I agree on all accounts. My only point of discussion was the transition out the window and allowing the bail out system to take the tension rather than any stall in the belay and the belay taking tension. The way we practice is to make the bail out in real time. Once the belay is attached the person on rope will back off the window and crawl up while calling a mayday, anchor and go out the window, the belay person is removing slack and then providing belay during this time and needs to be very proficient in the belay operation so the belay does not become loaded. It has been performed with both a carabiner and a pulley and becomes easier with the pulley. Minimally easier but when being belay for 20 or so bail outs anything that makes my job easier a good thing.
    ----------------Ok.

  7. #27
    Forum Member Lewiston2FF's Avatar
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    Quote Originally Posted by EricUlner View Post
    ----------------Ok.
    Does that mean you don't agree?
    Shawn M. Cecula
    Firefighter
    IACOJ Division of Fire and EMS

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    Here is what we utilize and recommend (we use a full body hasty harness instead of a commercial). There has been drop testing done with this, and I have seen the results but don't have the copies right now. I highly recommend it, and with utilizing a grigri / grigri 2 and the proper ropes you can belay the firefighter safely and at a good speed as to not hold him up. The carabiner at the high point is the way to go.

    We've used this in classes with 50 students a day and multiple windows and no problems with belayer fatigue, and only rarely interfering with the bailout itself (slowing the guy down).

    Here you can see we've set it up for multiple FF bailout without any interference

    http://www.youtube.com/watch?v=03lKg1_WGXE
    Attached Images Attached Images
    Last edited by AFD020; 08-14-2011 at 12:25 PM. Reason: added attachment - didn't take first time and a couple comments

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    Quote Originally Posted by AFD020 View Post
    Here is what we utilize and recommend (we use a full body hasty harness instead of a commercial). There has been drop testing done with this, and I have seen the results but don't have the copies right now. I highly recommend it, and with utilizing a grigri / grigri 2 and the proper ropes you can belay the firefighter safely and at a good speed as to not hold him up. The carabiner at the high point is the way to go.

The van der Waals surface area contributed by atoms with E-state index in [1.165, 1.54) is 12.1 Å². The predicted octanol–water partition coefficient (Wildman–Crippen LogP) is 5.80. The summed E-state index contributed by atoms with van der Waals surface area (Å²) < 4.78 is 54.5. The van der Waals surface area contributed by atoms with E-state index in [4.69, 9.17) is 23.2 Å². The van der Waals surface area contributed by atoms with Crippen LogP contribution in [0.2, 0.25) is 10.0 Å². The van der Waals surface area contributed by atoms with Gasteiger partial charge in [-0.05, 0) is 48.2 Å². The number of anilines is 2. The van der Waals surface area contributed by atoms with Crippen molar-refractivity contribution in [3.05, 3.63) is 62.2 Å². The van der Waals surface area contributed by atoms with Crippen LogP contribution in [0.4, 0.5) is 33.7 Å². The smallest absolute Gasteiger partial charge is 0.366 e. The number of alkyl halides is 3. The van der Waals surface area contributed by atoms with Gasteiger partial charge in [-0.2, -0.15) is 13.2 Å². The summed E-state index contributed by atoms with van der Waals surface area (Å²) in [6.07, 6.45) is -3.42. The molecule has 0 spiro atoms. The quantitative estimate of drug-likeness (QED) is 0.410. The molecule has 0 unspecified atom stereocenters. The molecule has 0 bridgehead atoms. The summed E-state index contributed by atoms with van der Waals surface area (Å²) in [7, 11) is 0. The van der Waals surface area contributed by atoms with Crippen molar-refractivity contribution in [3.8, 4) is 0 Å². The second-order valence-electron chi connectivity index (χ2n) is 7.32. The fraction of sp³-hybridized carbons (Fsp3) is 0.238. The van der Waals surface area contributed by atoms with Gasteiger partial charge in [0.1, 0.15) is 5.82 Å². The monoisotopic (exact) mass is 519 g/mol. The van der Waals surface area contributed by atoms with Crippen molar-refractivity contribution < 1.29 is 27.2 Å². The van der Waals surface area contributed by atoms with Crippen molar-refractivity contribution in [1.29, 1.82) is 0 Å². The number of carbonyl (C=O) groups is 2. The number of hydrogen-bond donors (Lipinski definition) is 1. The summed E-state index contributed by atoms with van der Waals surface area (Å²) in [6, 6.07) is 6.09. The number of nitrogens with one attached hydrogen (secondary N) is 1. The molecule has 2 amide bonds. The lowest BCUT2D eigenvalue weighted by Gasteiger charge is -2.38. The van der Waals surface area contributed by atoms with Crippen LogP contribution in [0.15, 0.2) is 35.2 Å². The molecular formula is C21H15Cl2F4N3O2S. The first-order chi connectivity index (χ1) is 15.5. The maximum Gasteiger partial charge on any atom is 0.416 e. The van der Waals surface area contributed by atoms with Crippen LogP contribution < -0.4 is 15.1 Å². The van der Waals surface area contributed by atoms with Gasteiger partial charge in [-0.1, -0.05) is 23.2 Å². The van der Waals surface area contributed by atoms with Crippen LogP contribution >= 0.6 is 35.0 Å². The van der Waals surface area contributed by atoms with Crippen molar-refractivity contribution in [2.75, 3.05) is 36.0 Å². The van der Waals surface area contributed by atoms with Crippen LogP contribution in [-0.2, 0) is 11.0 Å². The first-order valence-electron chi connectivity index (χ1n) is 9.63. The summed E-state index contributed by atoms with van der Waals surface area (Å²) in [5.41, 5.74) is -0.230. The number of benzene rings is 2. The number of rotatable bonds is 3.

We've used this in classes with 50 students a day and multiple windows and no problems with belayer fatigue, and only rarely interfering with the bailout itself (slowing the guy down).

    Here you can see we've set it up for multiple FF bailout without any interference

    http://www.youtube.com/watch?v=03lKg1_WGXE
    AFD,
    Looks like your system can move people fairly rapidly without hangup, and has for climbers for years. In our (DPFD in cook county, Il) case, we specced the rig instead of the gri-gri for a couple of reasons, but mainly rope stretch. Are you using a dynamic rope? and if so, is rope stretch a factor for catching a 300lb (with gear) firefighter within 10 ft. or so of the ground. I also noticed you have a crash pad, which seems to be necessary with these types of systems, and might relieve some of the issues.

    Thanks,
    Collin

  10. #30
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    Colin,

    We have been using 11mm static rope with the grigri. At a recent update drop testing and data has shown that the stretch and shock absorbency of dynamic with the gri-gri 2 is the way to go. So we are just beginning to phase in the GG2 and dynamic into our classes.

    It is definitely tougher to belay these low heights vs what we see in rescue / industry. Typically issues where you catch someone on belay is during the window transition, after that sometimes it is just an over speed you are slowing down on the belay so, stretch there I don't think is a huge deal.

    I love my RIGs, and would be OK using them as well, but just a bit heavier device to hang onto all day long. When I get my hands on the data again I'll post it.

    Steve

    btw: great job with Rope Access Nation!

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    Quote Originally Posted by Lewiston2FF View Post
    Does that mean you don't agree?
    If you say that using a pulley in the belay system makes life easier for you, I'm saying ok, if you say so for you. And, biners don't impede my belaying and never have.